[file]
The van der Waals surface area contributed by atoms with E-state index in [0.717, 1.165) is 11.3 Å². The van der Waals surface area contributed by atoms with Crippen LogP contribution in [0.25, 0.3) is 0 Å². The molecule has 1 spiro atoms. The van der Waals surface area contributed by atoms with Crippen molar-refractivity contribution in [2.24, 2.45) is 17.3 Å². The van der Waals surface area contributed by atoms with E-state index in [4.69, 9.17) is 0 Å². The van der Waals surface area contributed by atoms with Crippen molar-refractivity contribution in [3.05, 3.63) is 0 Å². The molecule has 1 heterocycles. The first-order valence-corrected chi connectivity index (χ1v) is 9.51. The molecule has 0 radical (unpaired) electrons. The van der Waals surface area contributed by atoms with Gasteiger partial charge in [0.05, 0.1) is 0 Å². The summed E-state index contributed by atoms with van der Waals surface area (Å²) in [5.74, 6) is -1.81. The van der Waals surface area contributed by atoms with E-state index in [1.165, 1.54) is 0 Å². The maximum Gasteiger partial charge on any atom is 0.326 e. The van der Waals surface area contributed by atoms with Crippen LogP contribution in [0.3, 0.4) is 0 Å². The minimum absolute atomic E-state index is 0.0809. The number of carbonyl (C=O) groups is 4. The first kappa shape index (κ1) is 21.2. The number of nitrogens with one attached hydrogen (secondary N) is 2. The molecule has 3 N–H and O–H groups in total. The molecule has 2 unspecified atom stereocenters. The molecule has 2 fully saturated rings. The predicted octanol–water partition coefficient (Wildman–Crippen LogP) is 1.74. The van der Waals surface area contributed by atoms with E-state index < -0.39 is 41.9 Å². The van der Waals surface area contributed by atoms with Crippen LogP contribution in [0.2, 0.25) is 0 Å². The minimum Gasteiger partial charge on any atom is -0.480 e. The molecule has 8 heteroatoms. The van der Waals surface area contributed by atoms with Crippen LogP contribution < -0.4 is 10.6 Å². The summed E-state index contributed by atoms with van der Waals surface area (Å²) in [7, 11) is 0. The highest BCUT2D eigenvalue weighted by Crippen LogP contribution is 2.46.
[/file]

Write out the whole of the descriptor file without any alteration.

The van der Waals surface area contributed by atoms with E-state index in [0.717, 1.165) is 11.3 Å². The van der Waals surface area contributed by atoms with Crippen LogP contribution in [0.25, 0.3) is 0 Å². The molecule has 1 spiro atoms. The van der Waals surface area contributed by atoms with Crippen molar-refractivity contribution in [2.24, 2.45) is 17.3 Å². The van der Waals surface area contributed by atoms with E-state index in [4.69, 9.17) is 0 Å². The van der Waals surface area contributed by atoms with Crippen molar-refractivity contribution in [3.05, 3.63) is 0 Å². The molecule has 1 heterocycles. The first-order valence-corrected chi connectivity index (χ1v) is 9.51. The molecule has 0 radical (unpaired) electrons. The van der Waals surface area contributed by atoms with Gasteiger partial charge in [0.05, 0.1) is 0 Å². The summed E-state index contributed by atoms with van der Waals surface area (Å²) in [5.74, 6) is -1.81. The van der Waals surface area contributed by atoms with E-state index in [1.165, 1.54) is 0 Å². The maximum Gasteiger partial charge on any atom is 0.326 e. The van der Waals surface area contributed by atoms with Crippen LogP contribution in [0.3, 0.4) is 0 Å². The minimum absolute atomic E-state index is 0.0809. The number of carbonyl (C=O) groups is 4. The first kappa shape index (κ1) is 21.2. The number of nitrogens with one attached hydrogen (secondary N) is 2. The molecule has 3 N–H and O–H groups in total. The molecule has 2 unspecified atom stereocenters. The molecule has 2 fully saturated rings. The predicted octanol–water partition coefficient (Wildman–Crippen LogP) is 1.74. The van der Waals surface area contributed by atoms with E-state index < -0.39 is 41.9 Å². The van der Waals surface area contributed by atoms with Crippen LogP contribution in [0.2, 0.25) is 0 Å². The minimum Gasteiger partial charge on any atom is -0.480 e. The molecule has 8 heteroatoms. The van der Waals surface area contributed by atoms with Crippen LogP contribution < -0.4 is 10.6 Å². The summed E-state index contributed by atoms with van der Waals surface area (Å²) in [7, 11) is 0. The highest BCUT2D eigenvalue weighted by Crippen LogP contribution is 2.46.